At the same time, what happens–and this is where the incest, so to speak, comes in–and that is that social media and blogs report on what the mainstream media says, as well. So each genre reports on what the other says and treats it as a story. That’s fine as long as it doesn’t segue into falsehoods or inaccuracies because the story is perpetuated, but in this case so are the falsehoods or the inaccuracies, as well. In that situation, you have to move very quickly to monitor what’s being said about you not only in the mainstream media, but also in blogs and social media, and correct any inaccuracies as quickly as possible.

BURKE: Gary, thank you so much. I think those are incredibly valuable messages for media relations professionals and PR professionals at all times.

WELLS: My pleasure.

BURKE: Can you tell us where people can find you in social media or online?

WELLS: Sure. Probably the best place is to start with our website. It’s www.dix-eaton.com, and also the same address for Twitter.

BURKE: Thank you so much.

WELLS: Thanks.

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Why Are Marketing and PR Professionals Using Geo-Location or Location-Based Social Media?

Thursday, September 23rd, 2010

foursquare2This past April, I asked if geo-location social media is the next big thing for PR? Five months later, some are still trying to figure it out. At a panel I recently moderated for the National Capital Chapter of the Public Relations Society of America (PRSA-NCC) I found some in the audience were very knowledgeable and just looking for additional tips, while others wanted to know how to login.

To summarize the panel: location apps (e.g., Foursquare, Gowalla and Loopt) serve as another way to enhance a consumer or stakeholder’s experience and interaction with your company, brand, or client. 

Tara Dunion, Consumer Electronics Association, looks to enhance the attendee experience at the International Consumer Electronics Show each January by creating an official location page on Foursquare and aggregating all the social media coverage on the website. (And they even plan to add additional locations for 2011). She commented that many exhibitors have multiple locations available for check-in, which also buys-into the game aspect of Foursquare.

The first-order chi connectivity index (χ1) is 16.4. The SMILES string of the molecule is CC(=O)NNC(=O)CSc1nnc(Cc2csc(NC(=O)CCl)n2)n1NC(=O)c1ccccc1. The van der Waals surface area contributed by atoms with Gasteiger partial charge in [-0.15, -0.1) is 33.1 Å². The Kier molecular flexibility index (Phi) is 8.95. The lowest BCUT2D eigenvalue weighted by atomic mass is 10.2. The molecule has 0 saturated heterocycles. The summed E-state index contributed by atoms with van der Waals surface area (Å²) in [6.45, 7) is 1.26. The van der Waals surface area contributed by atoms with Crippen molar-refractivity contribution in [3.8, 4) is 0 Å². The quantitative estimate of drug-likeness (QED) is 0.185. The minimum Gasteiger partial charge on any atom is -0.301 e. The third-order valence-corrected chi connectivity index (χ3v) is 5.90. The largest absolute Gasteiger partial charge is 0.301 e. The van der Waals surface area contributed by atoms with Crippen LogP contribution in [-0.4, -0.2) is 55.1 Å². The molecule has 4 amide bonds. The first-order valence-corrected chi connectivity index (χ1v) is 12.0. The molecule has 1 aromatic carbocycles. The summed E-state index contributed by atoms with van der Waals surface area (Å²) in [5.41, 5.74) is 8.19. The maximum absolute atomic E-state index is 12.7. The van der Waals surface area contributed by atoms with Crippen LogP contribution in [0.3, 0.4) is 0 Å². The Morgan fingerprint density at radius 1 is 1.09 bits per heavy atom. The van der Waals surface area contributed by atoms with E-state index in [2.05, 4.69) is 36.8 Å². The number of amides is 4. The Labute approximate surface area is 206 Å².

Danielle Brigida says, The National Wildlife Federation wants to get you outside enjoying nature, so they employ Whrrl and Foursquare to help people share their experiences with others.  Whrrl works well for their needs because it allows the user to upload a picture to help tell their story.

A recent story on Mashable by Dan Klamm highlighted how universities and colleges can use location-based tools to promote the school, foster school spirit, drive revenue and promote the community. One idea included offering special badges for exploring places on campus.

However, not all location-based tools are gaining momentum. When Facebook Places premiered, Foursquare had a record number of new sign-ins because it connects with the new Facebook app. A few weeks later, few people are using Facebook Places. Dan Frommer explored the possible reasons on Business Insider, commenting, “Only 2% of My Friends Are Using Facebook Places…”

After the panel ended, I enjoyed brainstorming with others on how they might use these tools to help their organizations. How could you add geo-location social media into your PR toolbox? What questions do you have about the tools? Please share your thoughts with me and the readers of BurrellesLuce Fresh Ideas.